Borehole restrictions to be taken seriously

Colin Attwell fitted a meter to his borehole himself.

Level 6b water restrictions have brought with it tighter regulations on the use of water from boreholes and wellpoints.

Water from these sources must now be metered, recorded and available for inspection.

Driving around the Constantia valley, with sprinklers watering verges and tarmac, it’s clear that some are unaware of the restriction, which came into effect on Thursday February 1.

Outdoor water use is strongly discouraged and if used for irrigation then limited to a maximum of one hour only on Tuesdays and Saturdays before 9am or after 6pm.

Diep River software developer, Colin Attwell, said he registered his wellpoint long ago and recently fitted a water meter which, he says, cost about R300 and took about 15 minutes to install.

Mr Attwell says he is now required to read the meter once a month and email the usage to the City. His wellpoint is one of the original ones in the suburb and was installed about 40 years ago when the area was a farm.

On Thursday February 8, at the Wynberg Residents’ and Ratepayers’ Association (WRRA) annual general meeting, Councillor Liz Brunette said the Department of Water and Sanitation (DWS) have “changed its laissez faire approach to boreholes and now realises the seriousness of the drought. They’re asking homeowners to register their boreholes, use water sparingly and fit a meter to record their usage and only to
water twice a day if they must,” she said.

The National DWS gazetted new guidelines for all borehole and wellpoint use, effective from January 12.

DWS spokesperson, Marianne Claassen, says groundwater responds slower to drought than surface water, but it also takes longer to recharge.

“If one over-abstracts the groundwater from the aquifer, it’s possible to damage the aquifer, causing compaction of the aquifer. This means that it will not hold the same amount of water that it did before. It may also be possible to (dry up) permanently – but these cases are rare. There have been cases where it may cause land subsidence. Groundwater is a shared resource, and your activities may impact your neighbour,” says Ms Claassen.

The City of Cape Town say boreholes and wellpoints must be regulated and monitored, not for billing but for environmental research and monitoring purposes.

Anyone with a borehole or wellpoint on their property must register it with the City and display a sign with their registration number.

The meters should not be confused with water management devices (WMD).

The City’s mayoral committee member for informal settlements, water and waste services and energy, Xanthea Limberg says it is the City’s policy to systematically replace all existing residential water meters with WMDs. However, the City is targeting the 55 000 households and people who are defaulting on the stipulated daily allocation, through the installation of these devices. The WMDs are set to 350 litres per day, per prop-

Ms Claassen said about 21 000 boreholes have been registered with the City and because groundwater management is the responsibility of DWS, the City has not issued fines for over-use and DWS does not have the possibility of giving fines, however, it can open a criminal case.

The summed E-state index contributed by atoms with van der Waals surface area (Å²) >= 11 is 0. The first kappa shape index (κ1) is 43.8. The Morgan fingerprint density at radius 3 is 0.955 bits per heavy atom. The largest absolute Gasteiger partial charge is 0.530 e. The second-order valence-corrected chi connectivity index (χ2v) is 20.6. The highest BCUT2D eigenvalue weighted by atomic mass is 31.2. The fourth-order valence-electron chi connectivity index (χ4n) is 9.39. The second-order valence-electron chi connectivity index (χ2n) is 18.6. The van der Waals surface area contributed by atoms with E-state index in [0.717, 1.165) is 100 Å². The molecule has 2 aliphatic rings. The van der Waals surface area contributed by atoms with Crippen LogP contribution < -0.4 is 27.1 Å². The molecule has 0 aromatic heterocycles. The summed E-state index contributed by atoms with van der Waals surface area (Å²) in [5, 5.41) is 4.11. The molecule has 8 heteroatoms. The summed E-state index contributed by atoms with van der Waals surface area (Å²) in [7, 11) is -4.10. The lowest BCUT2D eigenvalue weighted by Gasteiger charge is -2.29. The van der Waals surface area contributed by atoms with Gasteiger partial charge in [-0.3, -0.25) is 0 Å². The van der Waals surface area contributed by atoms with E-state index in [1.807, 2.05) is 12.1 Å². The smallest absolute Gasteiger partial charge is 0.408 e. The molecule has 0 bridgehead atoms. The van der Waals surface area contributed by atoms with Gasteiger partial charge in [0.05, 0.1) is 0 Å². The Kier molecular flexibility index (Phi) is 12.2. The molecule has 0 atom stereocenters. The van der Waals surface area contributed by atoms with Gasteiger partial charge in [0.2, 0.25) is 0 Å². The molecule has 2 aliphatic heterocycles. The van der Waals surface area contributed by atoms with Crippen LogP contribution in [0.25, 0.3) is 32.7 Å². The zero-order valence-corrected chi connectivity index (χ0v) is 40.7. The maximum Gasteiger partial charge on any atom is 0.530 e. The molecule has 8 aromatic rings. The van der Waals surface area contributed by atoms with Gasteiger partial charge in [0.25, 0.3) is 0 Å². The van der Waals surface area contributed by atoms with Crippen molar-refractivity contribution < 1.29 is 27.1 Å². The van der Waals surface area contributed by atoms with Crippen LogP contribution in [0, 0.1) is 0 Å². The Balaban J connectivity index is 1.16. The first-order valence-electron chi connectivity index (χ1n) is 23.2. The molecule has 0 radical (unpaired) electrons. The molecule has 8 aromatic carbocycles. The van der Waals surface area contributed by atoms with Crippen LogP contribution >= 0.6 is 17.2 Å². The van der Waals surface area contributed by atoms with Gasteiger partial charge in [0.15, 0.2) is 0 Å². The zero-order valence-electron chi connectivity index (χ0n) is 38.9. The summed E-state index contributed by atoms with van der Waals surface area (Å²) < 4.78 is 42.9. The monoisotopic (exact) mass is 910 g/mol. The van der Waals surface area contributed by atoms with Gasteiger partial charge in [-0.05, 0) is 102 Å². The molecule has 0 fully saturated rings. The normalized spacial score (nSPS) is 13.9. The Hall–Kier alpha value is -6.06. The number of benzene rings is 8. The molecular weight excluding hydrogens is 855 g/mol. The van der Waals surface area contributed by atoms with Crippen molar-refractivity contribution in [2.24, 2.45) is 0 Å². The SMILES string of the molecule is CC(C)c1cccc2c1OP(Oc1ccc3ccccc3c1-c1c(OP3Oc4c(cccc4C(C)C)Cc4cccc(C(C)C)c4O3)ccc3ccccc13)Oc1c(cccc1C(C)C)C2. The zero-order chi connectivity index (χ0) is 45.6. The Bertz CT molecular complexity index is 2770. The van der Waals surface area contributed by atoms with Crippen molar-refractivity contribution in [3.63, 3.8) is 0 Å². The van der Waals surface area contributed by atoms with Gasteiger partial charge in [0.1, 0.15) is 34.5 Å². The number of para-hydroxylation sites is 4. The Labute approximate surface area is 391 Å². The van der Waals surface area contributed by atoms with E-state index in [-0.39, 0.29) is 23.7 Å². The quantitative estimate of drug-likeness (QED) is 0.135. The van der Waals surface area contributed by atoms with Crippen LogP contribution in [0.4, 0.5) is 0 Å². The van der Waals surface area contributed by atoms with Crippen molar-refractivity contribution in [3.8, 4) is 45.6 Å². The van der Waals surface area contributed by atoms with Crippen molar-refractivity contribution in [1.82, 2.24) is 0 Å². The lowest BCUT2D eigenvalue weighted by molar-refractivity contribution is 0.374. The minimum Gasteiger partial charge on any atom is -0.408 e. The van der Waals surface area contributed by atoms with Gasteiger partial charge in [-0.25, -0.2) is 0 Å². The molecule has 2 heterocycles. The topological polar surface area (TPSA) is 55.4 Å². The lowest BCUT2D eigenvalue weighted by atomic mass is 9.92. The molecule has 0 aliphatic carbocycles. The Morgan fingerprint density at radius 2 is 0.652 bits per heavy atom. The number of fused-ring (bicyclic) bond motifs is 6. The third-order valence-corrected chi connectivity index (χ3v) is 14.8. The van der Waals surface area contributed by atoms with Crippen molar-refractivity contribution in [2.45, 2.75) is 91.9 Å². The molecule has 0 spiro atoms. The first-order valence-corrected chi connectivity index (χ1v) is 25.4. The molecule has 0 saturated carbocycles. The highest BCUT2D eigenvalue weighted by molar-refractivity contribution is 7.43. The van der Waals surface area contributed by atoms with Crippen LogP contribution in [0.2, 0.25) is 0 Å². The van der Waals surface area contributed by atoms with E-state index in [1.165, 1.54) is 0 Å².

The Constantia Residents’ and Ratepayers’ Association (CRRA) says the City has no jurisdiction or authority over the use of underground water, especially a system installed, maintained and operated by someone at their cost, and that if irrigation systems are required to operate within certain hours the user is likely to install a bigger pump and push the same amount of water over their garden in a shorter space of time.

Ms Claassen said metering was required by DWS, and groundwater management is the responsibility of DWS. “We are, however, working together with the City as far as possible,” she said.

CRRAspokesperson,John Hesom, says a distinction must be made between boreholes, wells and wellpoints, and between alternative water supplies. Deep aquifers accessed by boreholes have an extremely slow recharge rate and if overexploited will become a sustainability problem.

Asked what the DWS long-term plan is regarding policy shifts and supply of water, Ms Claassen said the recommendation that came from the Western Cape Water Supply System Reconciliation Strategy was that Cape Town needed to invest in conjunctive use, which includes groundwater, desalination and reuse. These studies have been done as part of the strategy. It just became necessary to implement them faster than anticipated.

Francois Viljoen, co-owner of Precipitec, says to drill a wellpoint they go down 10m whereas boreholes are drilled 30 to 50m. “We drill two holes each week in the southern suburbs and in the 24 years we’ve been doing this we have not seen any difference in water levels. That’s the beauty of Cape Town’s (nine) aquifers. The only other one like it is in South America,” he said.

Mr Viljoen said it takes 3 000 to
5 000 litres of water to drill a borehole or wellpoint and all this water goes back into the aquifer. He draws the water from three properties he owns and said that while he has registered them he has tried for the past nine months to get a permit to draw the water for commercial use from the City and DWS.

Meanwhile, the City of Cape Town has moved Day Zero, the day we may have to queue for water, to Monday June 4.

This has mainly been due to the continued decline in agricultural use and because Capetonians have reduced their water usage.

On Monday, MEC of Local Government, Environmental Affairs and Development Planning, Anton Bredell, said the average level for dams across the Western Cape for the week starting February 12 is 22.6% (2017: 34.7%). The Western Cape government has allocated R108.7 million towards water augmentation projects since April 1 2017.